QUARTER TO SUNSET

and you have the best seat in the house. Over the years, Water Pointe Realty Group has proven itself to be a leader in the local luxury real estate market on the Treasure Coast. Whether you’re here for a quick visit for family, renting at one of our many vacation villas, or shopping for a permanent resort lifestyle, our expert associates are here to help. From course to coast, we’re more than just waterfront.

CALL YOUR REALTOR® - 772.220.4343 | FIND YOUR HOME - www.WaterPointe.com

Stuart/Willoughby Office 960 SE Indian Street 772.220.7877

Sewall’s Point Office 3727 SE Ocean Blvd., Ste. 100 772.220.4343

Jupiter/Tequesta Office 393 Tequesta Drive 561.747.3377

Stuart/Hutchinson Island Office 660 NE Ocean Blvd. 772.225.0110


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P a r t y

Alzheimer’s Community Care Luncheon

P i c t u r e s

Hibiscus Children’s Center All That Jazz Casino Night

Arlene Reid, Leslie Evans, Christine DelVecchio and Lee Cotton

House of Hope Luncheon

Angelica Jacaruso, Nicholas Woolston and Bill and Brenda Woolston

Wave Hair Studio and Flutter Lash & Beauty Boutique Opening

Aviana Shapiro and Regan Holbert

Literacy Award Luncheon

OA

Fred and Terry Rieger

OPENING ACT

Boys and Girls Clubs of Martin County Cocktail Reception

Photos by Liz McKinley

Eddy Taylor and Kiki Norman

John Loewenberg with Dana and George Coates

Economic Development Council Martin County Dinner

Mary’s Shelter Fashion Show & Luncheon

Lisa Smith and Tina Tripaldi Mona Salisbury and Peggy Aydelotte

16

APRIL 2019

gulfstreammediagroup.com


DARE TO BE WITH

A TREATMENT LIKE NO OTHER Ready for a treatment that makes your skin look and feel AMAZING? Dermalinfusion simultaneously EXFOLIATES, EXTRACTS and INFUSES your skin with condition-specific serums treating a variety of skin concerns. Dermalinfusion doesn’t stop working when the treatment ends. Fullness, smoothness, and radiance last for days AND improvement continues as new, healthy cells rise to the surface and minimize previous concerns.

Treat yourself to Dermalinfusion and save during our introductory pricing!

$175

Normal price: $250

Model, not actual patient.

THE ART OF PLASTIC SURGERY 772.221.9111 JohnFasanoMD.com 509 Riverside Dr. Ste. 206 • Stuart


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T H I N G S

W E

L O V E

BUNFEST

Support rabbits and guinea pigs during Southeast BunFest presented by the Humane Society of the Treasure Coast. Learn all about the fuzzy critters during the informative session on April 27 at the Kane Center. ($5, free/ages 12 and younger; hstc1.org)

GLITTER AND GLAM

The Children’s Museum of the Treasure Coast will present its Glitter & Glam Gala on April 13 at Harbour Ridge. Dress in classic Hollywood attire and enjoy a red carpet event featuring a cocktail hour with silent and live auction items such as vacations packages and designer jewelry. (Tickets from $175; childrensmuseumtc.org)

CHIMPATHON ST. LUCIE

Take part in a race like none other on April 14 during the fifth annual Chimpathon 16K. The course takes runners through Fort Pierce’s Save the Chimps, one of the world’s largest chimpanzee sanctuaries. ($70; savethechimps.org)

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APRIL 2019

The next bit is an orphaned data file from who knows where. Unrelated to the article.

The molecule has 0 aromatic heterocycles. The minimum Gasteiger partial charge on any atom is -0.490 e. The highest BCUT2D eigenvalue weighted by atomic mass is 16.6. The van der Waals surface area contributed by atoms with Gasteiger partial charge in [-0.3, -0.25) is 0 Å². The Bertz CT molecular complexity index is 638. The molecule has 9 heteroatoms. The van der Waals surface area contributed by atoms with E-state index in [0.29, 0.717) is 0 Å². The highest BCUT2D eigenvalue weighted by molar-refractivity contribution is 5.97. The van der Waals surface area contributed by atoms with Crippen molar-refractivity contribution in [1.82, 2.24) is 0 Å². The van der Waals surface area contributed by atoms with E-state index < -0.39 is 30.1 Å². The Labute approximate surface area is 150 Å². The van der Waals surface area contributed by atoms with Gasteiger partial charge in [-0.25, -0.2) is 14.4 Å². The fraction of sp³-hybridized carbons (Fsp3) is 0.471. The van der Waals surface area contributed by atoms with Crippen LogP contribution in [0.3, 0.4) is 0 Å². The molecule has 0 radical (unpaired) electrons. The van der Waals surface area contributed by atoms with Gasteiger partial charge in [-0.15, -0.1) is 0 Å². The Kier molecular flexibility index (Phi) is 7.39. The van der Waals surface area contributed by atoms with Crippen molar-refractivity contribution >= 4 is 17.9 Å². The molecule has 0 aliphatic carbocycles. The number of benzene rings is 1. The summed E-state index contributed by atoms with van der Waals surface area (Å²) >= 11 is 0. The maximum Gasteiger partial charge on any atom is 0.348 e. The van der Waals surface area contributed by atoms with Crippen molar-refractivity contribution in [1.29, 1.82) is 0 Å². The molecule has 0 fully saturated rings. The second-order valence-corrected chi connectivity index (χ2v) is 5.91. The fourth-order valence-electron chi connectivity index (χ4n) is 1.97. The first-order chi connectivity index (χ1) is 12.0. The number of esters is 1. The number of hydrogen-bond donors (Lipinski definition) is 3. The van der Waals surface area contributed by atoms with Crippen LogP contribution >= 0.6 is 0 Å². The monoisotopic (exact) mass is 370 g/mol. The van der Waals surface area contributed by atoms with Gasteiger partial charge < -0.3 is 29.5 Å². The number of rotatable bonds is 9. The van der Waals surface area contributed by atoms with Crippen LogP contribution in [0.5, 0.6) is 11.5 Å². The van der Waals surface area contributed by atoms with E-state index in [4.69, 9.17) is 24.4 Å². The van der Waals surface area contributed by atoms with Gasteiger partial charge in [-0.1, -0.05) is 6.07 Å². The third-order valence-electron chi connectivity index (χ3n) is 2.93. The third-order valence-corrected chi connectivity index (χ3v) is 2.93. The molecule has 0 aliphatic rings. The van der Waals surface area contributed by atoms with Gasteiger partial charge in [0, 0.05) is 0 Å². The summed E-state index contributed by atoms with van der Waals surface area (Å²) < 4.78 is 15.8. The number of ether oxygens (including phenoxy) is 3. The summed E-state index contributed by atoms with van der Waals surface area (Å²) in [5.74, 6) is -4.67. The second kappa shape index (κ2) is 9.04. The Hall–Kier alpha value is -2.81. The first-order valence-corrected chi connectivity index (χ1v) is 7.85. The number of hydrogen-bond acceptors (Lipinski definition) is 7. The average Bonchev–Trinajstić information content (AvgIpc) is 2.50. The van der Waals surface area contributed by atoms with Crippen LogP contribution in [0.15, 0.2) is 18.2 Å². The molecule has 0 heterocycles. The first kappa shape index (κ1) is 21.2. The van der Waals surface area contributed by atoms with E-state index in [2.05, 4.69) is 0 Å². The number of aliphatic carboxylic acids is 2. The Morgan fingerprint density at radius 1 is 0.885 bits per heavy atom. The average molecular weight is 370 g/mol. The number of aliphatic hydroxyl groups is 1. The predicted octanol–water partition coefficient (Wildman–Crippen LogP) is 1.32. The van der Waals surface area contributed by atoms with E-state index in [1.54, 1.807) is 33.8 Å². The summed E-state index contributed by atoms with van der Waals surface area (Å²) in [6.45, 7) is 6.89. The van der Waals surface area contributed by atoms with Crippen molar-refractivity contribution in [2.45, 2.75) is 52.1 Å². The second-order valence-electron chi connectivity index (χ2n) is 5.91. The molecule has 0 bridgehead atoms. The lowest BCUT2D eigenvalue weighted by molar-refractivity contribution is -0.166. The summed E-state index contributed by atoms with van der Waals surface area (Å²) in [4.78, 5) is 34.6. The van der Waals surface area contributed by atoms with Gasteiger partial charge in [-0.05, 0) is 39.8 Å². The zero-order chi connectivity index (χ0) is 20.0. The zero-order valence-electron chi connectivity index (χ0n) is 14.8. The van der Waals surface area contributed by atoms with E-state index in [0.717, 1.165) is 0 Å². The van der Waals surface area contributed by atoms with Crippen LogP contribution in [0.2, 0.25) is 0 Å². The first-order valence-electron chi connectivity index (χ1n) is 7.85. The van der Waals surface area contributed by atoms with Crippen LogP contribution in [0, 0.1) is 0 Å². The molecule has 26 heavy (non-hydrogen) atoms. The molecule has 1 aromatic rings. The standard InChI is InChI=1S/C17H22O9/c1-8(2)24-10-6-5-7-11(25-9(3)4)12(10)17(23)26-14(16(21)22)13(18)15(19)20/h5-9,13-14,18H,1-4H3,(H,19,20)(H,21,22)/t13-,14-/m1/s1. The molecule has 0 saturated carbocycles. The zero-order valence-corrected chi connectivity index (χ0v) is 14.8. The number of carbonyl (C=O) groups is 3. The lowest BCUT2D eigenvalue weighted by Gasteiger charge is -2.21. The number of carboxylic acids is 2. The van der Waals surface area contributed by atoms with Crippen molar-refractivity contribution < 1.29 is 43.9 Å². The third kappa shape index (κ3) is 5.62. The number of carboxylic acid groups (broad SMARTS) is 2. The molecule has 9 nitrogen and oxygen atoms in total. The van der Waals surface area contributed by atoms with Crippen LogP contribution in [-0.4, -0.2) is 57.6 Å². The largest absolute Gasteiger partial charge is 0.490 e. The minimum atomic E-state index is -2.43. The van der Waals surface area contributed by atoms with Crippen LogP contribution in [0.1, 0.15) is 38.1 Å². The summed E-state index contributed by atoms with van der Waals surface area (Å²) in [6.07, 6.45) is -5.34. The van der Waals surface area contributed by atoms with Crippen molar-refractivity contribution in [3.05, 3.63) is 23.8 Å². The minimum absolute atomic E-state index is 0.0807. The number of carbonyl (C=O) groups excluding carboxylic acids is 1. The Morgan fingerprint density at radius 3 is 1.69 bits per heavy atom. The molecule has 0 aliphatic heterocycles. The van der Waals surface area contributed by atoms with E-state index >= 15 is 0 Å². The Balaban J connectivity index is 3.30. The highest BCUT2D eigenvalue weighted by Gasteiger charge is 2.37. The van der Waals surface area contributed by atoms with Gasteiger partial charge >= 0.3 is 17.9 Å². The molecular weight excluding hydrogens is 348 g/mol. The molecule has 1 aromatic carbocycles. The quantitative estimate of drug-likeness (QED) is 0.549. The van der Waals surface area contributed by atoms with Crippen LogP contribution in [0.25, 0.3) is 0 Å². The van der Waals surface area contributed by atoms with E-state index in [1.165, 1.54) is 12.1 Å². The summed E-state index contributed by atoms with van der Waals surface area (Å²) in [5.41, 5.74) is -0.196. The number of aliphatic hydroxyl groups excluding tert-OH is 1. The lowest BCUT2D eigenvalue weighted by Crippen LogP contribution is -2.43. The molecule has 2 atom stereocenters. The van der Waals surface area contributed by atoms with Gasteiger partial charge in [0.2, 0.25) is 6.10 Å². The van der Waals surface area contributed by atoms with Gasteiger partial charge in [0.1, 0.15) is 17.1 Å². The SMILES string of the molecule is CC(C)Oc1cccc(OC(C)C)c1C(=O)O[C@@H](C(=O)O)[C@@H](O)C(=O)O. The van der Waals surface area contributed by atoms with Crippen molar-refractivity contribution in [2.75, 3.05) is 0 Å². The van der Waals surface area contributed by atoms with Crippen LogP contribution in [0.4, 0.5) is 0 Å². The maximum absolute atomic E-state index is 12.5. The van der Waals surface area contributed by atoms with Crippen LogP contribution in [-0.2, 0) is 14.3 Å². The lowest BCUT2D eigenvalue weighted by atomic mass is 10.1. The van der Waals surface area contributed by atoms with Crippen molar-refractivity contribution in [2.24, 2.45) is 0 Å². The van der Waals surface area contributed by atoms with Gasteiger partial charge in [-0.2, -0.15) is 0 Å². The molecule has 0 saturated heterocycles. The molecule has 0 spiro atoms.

TOUCH A TRUCK MARTIN COUNTY

Held at the Martin County Fairgrounds, Touch a Truck is an interactive event for children and the young at heart. Learn all about big trucks and vehicles during the event on April 6. The event benefits Early Learning Coalition of Indian River, Martin and Okeechobee Counties. ($5; elcirmo.org)

BE A HERO NIGHT Head to First Data Field on April 13 for Be A Hero Night. The St. Lucie Mets will don hero-themed jerseys that will be auctioned off online after the game. Proceeds will benefit Voices For Children of Okeechobee & The Treasure Coast. (Ticket prices vary; voicesforchildrenotc.org)

JENSEN BEACH FESTIVAL Surfers for Autism is hosting the inaugural Jensen Beach Surf & Beach Festival on April 6 at Sea Turtle Beach. Bring friends and family to watch your loved ones enjoy a day on the water. (free; surfersforautism.org)

gulfstreammediagroup.com


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L O C A L LY

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COLORFUL STYLES TO PUT A LITTLE SPRING IN YOUR STEP By Jodi Belden | Photo by David Centeno 1 . VA N E L I matida; $125; available at Kemp’s Shoe Salon and Boutique 2 . F R A N C E S VA L E N T I N E grace; $275; available at Kemp’s Shoe Salon and Boutique 3 . B R E N DA Z A R O aires; $189; available at Kemp’s Shoe Salon and Boutique 4 . J U N O S H O E G I R L B Y N I N A G E L A R D I gold trina; $125; available at Juno Shoe Girl Boutique 5 . P R E T T Y YO U L O N D O N pom pom slide; $60; available at Juno Shoe Girl Boutique

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N O W + F O R E V E R

Courtney Jo Kilinski & Michael Frederick Wells By Melissa Puppo WHO THEY ARE: Michael, 26, is a firefighter and paramedic for

Indian River County Fire Rescue, and Courtney, 24, is a quality control inspector for Allcomm Networks Inc.

HOW THEY MET: The two met at South Fork High School through

mutual friends. As they began seeing more of one another, they realized their personalities were a great match and they shared a lot of the same interests. So, Michael asked Courtney to go on their first official date in May 2011.

HOW THEY KNEW THEY FOUND THE ONE: Courtney says

she had a number of reasons to fall in love with Michael. “The way he treated his family with so much love and respect; the way he treated my family; how he always put others first and would do anything for the people he loves,” she says. ON THE PROPOSAL: Courtney went on vacation with Michael and